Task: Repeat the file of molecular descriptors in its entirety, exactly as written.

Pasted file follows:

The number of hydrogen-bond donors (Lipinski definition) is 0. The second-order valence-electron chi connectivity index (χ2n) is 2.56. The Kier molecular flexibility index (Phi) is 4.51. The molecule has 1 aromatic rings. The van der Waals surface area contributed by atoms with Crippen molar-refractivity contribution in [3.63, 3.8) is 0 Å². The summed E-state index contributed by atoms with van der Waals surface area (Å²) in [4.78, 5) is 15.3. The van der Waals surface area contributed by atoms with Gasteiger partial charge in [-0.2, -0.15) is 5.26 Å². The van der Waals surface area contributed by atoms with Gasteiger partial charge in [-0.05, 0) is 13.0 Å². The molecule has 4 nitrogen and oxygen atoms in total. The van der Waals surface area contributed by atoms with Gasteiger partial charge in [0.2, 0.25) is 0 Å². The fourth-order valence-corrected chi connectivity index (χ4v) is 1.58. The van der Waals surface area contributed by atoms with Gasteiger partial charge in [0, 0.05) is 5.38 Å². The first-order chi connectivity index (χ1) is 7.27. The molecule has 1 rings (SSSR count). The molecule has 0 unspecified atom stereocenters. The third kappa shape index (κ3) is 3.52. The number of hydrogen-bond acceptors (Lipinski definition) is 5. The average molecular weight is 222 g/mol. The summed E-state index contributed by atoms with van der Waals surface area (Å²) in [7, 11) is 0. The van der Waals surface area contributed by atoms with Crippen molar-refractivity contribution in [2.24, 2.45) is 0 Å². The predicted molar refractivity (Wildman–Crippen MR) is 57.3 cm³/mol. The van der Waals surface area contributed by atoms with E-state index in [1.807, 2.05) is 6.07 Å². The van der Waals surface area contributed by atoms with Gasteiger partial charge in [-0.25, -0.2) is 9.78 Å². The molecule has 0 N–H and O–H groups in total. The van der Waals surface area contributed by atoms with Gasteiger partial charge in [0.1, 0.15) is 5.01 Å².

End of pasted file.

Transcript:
The number of hydrogen-bond donors (Lipinski definition) is 0. The second-order valence-electron chi connectivity index (χ2n) is 2.56. The Kier molecular flexibility index (Phi) is 4.51. The molecule has 1 aromatic rings. The van der Waals surface area contributed by atoms with Crippen molar-refractivity contribution in [3.63, 3.8) is 0 Å². The summed E-state index contributed by atoms with van der Waals surface area (Å²) in [4.78, 5) is 15.3. The van der Waals surface area contributed by atoms with Gasteiger partial charge in [-0.2, -0.15) is 5.26 Å². The van der Waals surface area contributed by atoms with Gasteiger partial charge in [-0.05, 0) is 13.0 Å². The molecule has 4 nitrogen and oxygen atoms in total. The van der Waals surface area contributed by atoms with Gasteiger partial charge in [0.2, 0.25) is 0 Å². The fourth-order valence-corrected chi connectivity index (χ4v) is 1.58. The van der Waals surface area contributed by atoms with Gasteiger partial charge in [0, 0.05) is 5.38 Å². The first-order chi connectivity index (χ1) is 7.27. The molecule has 1 rings (SSSR count). The molecule has 0 unspecified atom stereocenters. The third kappa shape index (κ3) is 3.52. The number of hydrogen-bond acceptors (Lipinski definition) is 5. The average molecular weight is 222 g/mol. The summed E-state index contributed by atoms with van der Waals surface area (Å²) in [7, 11) is 0. The van der Waals surface area contributed by atoms with Crippen molar-refractivity contribution in [2.24, 2.45) is 0 Å². The predicted molar refractivity (Wildman–Crippen MR) is 57.3 cm³/mol. The van der Waals surface area contributed by atoms with E-state index in [1.807, 2.05) is 6.07 Å². The van der Waals surface area contributed by atoms with Gasteiger partial charge in [-0.25, -0.2) is 9.78 Å². The molecule has 0 N–H and O–H groups in total. The van der Waals surface area contributed by atoms with Gasteiger partial charge in [0.1, 0.15) is 5.01 Å².